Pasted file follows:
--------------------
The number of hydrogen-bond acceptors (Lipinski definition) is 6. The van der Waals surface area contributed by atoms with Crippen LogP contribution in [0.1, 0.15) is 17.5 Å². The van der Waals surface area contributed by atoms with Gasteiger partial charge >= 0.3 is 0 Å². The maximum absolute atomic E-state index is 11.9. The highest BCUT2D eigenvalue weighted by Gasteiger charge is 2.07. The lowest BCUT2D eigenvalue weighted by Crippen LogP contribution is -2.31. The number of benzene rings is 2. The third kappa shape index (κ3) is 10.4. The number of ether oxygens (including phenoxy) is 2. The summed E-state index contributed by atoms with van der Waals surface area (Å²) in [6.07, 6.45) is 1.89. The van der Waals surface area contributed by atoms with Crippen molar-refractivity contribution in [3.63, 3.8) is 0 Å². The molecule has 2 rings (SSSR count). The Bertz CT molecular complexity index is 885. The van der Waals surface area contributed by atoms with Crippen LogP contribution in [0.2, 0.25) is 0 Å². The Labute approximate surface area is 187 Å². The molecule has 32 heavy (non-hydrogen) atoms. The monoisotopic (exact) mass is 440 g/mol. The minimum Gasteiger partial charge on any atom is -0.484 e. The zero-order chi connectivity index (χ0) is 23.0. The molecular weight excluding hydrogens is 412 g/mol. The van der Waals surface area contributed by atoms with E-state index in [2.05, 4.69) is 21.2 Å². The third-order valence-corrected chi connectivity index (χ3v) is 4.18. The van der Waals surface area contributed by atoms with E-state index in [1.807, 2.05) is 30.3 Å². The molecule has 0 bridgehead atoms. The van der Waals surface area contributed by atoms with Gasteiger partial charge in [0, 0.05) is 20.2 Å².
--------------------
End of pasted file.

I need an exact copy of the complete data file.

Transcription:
The number of hydrogen-bond acceptors (Lipinski definition) is 6. The van der Waals surface area contributed by atoms with Crippen LogP contribution in [0.1, 0.15) is 17.5 Å². The van der Waals surface area contributed by atoms with Gasteiger partial charge >= 0.3 is 0 Å². The maximum absolute atomic E-state index is 11.9. The highest BCUT2D eigenvalue weighted by Gasteiger charge is 2.07. The lowest BCUT2D eigenvalue weighted by Crippen LogP contribution is -2.31. The number of benzene rings is 2. The third kappa shape index (κ3) is 10.4. The number of ether oxygens (including phenoxy) is 2. The summed E-state index contributed by atoms with van der Waals surface area (Å²) in [6.07, 6.45) is 1.89. The van der Waals surface area contributed by atoms with Crippen molar-refractivity contribution in [3.63, 3.8) is 0 Å². The molecule has 2 rings (SSSR count). The Bertz CT molecular complexity index is 885. The van der Waals surface area contributed by atoms with Crippen LogP contribution in [0.2, 0.25) is 0 Å². The Labute approximate surface area is 187 Å². The molecule has 32 heavy (non-hydrogen) atoms. The monoisotopic (exact) mass is 440 g/mol. The minimum Gasteiger partial charge on any atom is -0.484 e. The zero-order chi connectivity index (χ0) is 23.0. The molecular weight excluding hydrogens is 412 g/mol. The van der Waals surface area contributed by atoms with E-state index in [2.05, 4.69) is 21.2 Å². The third-order valence-corrected chi connectivity index (χ3v) is 4.18. The van der Waals surface area contributed by atoms with E-state index in [1.807, 2.05) is 30.3 Å². The molecule has 0 bridgehead atoms. The van der Waals surface area contributed by atoms with Gasteiger partial charge in [0, 0.05) is 20.2 Å².